Below are some of the most devastating examples of APT attacks that used AI:
Now that we know just how severe APT cybercrime is, it is critical to know how to apply proper cybersecurity to mitigate as best as possible against the horror of these attacks. Below is a list that includes several measures of protection and detection measures against the severest form of cybercrime that is an APT attack;
An APT attack will not just affect organizations, institutions, and businesses but will put common individuals’ data security and privacy at risk due to the far-reaching nature of such an attack. Some key concepts to take away from the suggestions above are that regular password renewal, utilizing VPNs (Virtual Private Networks), tough firewalls, managed security solutions, and combing through every layer of a system (and device) security is essential to avoid breaches.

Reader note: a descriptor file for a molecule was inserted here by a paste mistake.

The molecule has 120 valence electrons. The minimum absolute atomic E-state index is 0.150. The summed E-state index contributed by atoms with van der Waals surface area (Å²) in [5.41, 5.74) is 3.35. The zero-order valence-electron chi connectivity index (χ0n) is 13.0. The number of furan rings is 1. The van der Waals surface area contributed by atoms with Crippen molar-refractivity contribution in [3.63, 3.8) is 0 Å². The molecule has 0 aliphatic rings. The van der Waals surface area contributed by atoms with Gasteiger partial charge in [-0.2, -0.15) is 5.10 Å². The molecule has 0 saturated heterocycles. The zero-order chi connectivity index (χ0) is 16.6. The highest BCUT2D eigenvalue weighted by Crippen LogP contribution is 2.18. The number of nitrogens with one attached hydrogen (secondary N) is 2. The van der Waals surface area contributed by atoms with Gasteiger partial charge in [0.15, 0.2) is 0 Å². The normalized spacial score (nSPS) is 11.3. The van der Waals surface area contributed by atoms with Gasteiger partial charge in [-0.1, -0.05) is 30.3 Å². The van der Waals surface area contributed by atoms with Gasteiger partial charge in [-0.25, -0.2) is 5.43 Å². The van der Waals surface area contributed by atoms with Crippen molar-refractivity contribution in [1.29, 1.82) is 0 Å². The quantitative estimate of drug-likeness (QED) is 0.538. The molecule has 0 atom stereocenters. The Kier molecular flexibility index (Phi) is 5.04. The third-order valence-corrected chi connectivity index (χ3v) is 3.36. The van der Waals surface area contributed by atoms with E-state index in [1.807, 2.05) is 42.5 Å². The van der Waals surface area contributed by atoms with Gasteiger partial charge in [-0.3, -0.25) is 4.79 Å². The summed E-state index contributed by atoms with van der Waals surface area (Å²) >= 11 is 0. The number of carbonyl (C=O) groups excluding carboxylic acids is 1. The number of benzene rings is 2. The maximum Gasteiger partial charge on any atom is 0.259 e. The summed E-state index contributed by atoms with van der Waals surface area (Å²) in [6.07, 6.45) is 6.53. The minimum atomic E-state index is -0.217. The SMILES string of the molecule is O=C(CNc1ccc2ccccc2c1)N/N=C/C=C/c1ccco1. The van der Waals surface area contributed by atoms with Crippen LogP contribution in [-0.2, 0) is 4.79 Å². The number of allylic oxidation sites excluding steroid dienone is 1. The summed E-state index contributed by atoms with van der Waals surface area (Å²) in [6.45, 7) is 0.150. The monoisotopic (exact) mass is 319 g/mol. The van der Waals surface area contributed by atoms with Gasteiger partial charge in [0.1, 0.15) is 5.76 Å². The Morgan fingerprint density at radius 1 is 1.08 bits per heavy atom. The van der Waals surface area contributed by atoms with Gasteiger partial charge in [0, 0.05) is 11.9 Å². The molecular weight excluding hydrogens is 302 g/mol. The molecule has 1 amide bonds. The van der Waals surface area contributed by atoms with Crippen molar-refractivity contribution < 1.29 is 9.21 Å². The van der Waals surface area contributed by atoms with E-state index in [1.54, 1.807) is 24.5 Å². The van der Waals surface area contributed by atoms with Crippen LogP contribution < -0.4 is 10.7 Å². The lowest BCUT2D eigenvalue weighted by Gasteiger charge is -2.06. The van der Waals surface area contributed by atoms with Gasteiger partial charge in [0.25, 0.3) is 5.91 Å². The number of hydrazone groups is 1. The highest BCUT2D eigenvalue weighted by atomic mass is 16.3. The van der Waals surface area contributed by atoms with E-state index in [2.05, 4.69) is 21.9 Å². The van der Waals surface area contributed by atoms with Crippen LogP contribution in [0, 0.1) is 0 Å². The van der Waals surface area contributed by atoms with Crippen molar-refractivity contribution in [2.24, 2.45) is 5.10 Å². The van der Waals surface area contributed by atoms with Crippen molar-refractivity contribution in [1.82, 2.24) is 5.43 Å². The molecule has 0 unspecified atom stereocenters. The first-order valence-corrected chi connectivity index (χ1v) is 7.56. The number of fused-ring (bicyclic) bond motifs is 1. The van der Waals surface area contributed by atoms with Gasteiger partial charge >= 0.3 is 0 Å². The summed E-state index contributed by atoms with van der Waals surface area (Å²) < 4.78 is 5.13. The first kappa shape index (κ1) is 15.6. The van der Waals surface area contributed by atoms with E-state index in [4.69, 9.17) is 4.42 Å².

We live in times where extremely strict security (sometimes at the expense of efficiency and frugality) must be applied, especially when it comes to systems that hold critical data. The future of cybercrime is going to be chock full of social engineering scams such as phishing and spear-phishing (as this simple technique still works). Even still, severe blackmail and ransom operations are going to be leveraged with ransomware. Finally, Zero-Day exploits will continue to hit the world transcending the cyber-physical realm, unless extremely strict measures such as Zero-Trust policies are implemented immediately all over the world.
State-sponsored hacking attempts are more common than ever. AI technology has made these criminals more dangerous. Fortunately, AI can also be a defense against them if levied properly.